If you prefer Zend_Paginator to PEAR Pager, it’s possible to replicate the above using Zend_Paginator’s Null adapter to create the pagination bar with appropriate links. Here’s what that version of the code would look like:

This script begins by setting up the Zend auto-loader, which takes care of automatically loading Zend Framework components as needed. It then initializes an instance of Zend_Paginator and passes the object constructor an instance of the Null adapter, which is itself initialized with the count returned by the service API call.

The current page and the number of items to be displayed per page can be set using the Zend_Paginator object’s setCurrentPageNumber() and setItemCountPerPage() methods. In the example above, these values are obtained from the request itself, through the $_GET array.

The getPages() method returns an object containing various bits of useful information: the total number of pages in the data set; the first, last, current, next and previous page numbers; the page numbers in the current page “window”; the total number of items in the data set; and the number of items per page. This information is very useful, because with just a few lines of code, it can be converted into a set of page links that allow the user to navigate through the data set. In the above example, a loop is used to create these links based on the information provided by the getPages() method.

Here’s a sample of the output:

Cache Cow

The StackPHP package also provides a built-in caching mechanism, which can come in handy for high-traffic Web applications. This caching subsystem requires the SQLite3 extension to be installed, and can be activated simply by specifying a cache timeout value (in minutes) as the third argument to the service object constructor. The cache directory will be created under the script’s current working directory, assuming the Web server has file creation permissions.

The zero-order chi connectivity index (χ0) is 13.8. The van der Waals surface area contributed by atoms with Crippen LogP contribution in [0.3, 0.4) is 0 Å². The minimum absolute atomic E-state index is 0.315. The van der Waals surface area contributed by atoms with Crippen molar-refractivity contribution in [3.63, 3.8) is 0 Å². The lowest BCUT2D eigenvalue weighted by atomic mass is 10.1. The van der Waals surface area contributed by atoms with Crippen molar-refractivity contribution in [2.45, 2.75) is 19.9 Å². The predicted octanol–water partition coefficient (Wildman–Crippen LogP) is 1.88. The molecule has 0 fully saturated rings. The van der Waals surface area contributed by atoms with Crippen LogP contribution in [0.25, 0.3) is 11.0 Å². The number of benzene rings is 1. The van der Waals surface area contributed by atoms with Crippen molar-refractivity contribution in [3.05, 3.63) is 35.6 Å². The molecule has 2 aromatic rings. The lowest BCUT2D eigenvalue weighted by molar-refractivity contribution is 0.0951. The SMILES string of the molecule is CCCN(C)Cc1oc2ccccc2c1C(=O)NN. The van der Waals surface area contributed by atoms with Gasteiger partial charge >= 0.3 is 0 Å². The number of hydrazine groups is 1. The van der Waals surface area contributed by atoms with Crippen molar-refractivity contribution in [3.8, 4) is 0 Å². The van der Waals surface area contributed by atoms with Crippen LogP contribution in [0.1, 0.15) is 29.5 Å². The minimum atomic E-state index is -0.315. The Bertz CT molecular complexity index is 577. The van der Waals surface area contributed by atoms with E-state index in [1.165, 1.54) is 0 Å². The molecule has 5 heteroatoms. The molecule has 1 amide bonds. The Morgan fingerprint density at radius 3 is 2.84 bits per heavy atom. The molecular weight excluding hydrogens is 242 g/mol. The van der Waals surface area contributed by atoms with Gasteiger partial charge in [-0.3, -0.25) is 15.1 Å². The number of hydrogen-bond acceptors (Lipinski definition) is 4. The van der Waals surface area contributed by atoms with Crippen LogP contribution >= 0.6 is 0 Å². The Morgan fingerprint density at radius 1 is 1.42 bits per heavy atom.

To illustrate, consider the next example, which revises the first script in this chapter to present a list of users with caching:

The first time you execute this script, the cache will be set, and you’ll see a message like this at the top of the output page:

All subsequent requests (until the cache expiry time) will be served from the cache, and will be notified with the following message at the top of the output page:

And that’s about all we have time for. As this two-part article has hopefully demonstrated, there’s a lot you can do with the Stack Exchange API, and it’s not just about retrieving questions and answers. A well-defined and flexible user API means that you can build detailed user profiles and timelines and also link users to their posts and contributions to the site. Add in built-in SQLite-based caching at the PHP library level and the ability to easily integrate with common pagination widgets, and you’ve got all the tools you need to build a solid, feature-rich mashup. Give it a shot sometime, and see what you think!

Copyright Melonfire, 2011. All rights reserved.